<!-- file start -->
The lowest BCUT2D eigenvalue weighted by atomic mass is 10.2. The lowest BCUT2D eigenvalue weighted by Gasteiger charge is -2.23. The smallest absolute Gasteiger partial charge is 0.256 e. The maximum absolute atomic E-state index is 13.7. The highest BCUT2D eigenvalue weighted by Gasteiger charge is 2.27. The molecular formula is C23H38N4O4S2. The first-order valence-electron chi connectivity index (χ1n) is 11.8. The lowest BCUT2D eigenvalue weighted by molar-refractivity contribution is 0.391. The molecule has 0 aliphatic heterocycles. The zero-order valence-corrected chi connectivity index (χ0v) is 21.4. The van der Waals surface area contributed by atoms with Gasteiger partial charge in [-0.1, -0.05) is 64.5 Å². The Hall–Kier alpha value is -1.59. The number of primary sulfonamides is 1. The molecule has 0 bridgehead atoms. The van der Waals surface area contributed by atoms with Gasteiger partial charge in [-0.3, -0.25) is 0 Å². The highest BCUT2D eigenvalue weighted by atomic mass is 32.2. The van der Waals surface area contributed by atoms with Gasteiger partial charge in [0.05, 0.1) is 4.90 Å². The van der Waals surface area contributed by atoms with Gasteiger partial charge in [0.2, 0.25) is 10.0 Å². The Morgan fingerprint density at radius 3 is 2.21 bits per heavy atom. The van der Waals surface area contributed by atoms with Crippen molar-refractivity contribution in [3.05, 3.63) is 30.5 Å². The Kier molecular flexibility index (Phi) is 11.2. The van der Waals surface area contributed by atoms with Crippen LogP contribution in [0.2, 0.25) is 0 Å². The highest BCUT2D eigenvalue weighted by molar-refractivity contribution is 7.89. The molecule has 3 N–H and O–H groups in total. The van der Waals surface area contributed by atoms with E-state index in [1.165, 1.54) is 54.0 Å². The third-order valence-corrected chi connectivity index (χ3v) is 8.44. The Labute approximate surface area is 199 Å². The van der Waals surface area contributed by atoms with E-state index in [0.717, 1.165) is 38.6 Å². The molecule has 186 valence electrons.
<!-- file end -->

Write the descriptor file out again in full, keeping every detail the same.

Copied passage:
The lowest BCUT2D eigenvalue weighted by atomic mass is 10.2. The lowest BCUT2D eigenvalue weighted by Gasteiger charge is -2.23. The smallest absolute Gasteiger partial charge is 0.256 e. The maximum absolute atomic E-state index is 13.7. The highest BCUT2D eigenvalue weighted by Gasteiger charge is 2.27. The molecular formula is C23H38N4O4S2. The first-order valence-electron chi connectivity index (χ1n) is 11.8. The lowest BCUT2D eigenvalue weighted by molar-refractivity contribution is 0.391. The molecule has 0 aliphatic heterocycles. The zero-order valence-corrected chi connectivity index (χ0v) is 21.4. The van der Waals surface area contributed by atoms with Gasteiger partial charge in [-0.1, -0.05) is 64.5 Å². The Hall–Kier alpha value is -1.59. The number of primary sulfonamides is 1. The molecule has 0 bridgehead atoms. The van der Waals surface area contributed by atoms with Gasteiger partial charge in [-0.3, -0.25) is 0 Å². The highest BCUT2D eigenvalue weighted by atomic mass is 32.2. The van der Waals surface area contributed by atoms with Gasteiger partial charge in [0.05, 0.1) is 4.90 Å². The van der Waals surface area contributed by atoms with Gasteiger partial charge in [0.2, 0.25) is 10.0 Å². The Morgan fingerprint density at radius 3 is 2.21 bits per heavy atom. The van der Waals surface area contributed by atoms with Crippen molar-refractivity contribution in [3.05, 3.63) is 30.5 Å². The Kier molecular flexibility index (Phi) is 11.2. The van der Waals surface area contributed by atoms with Crippen LogP contribution in [0.2, 0.25) is 0 Å². The highest BCUT2D eigenvalue weighted by molar-refractivity contribution is 7.89. The molecule has 3 N–H and O–H groups in total. The van der Waals surface area contributed by atoms with E-state index in [1.165, 1.54) is 54.0 Å². The third-order valence-corrected chi connectivity index (χ3v) is 8.44. The Labute approximate surface area is 199 Å². The van der Waals surface area contributed by atoms with E-state index in [0.717, 1.165) is 38.6 Å². The molecule has 186 valence electrons.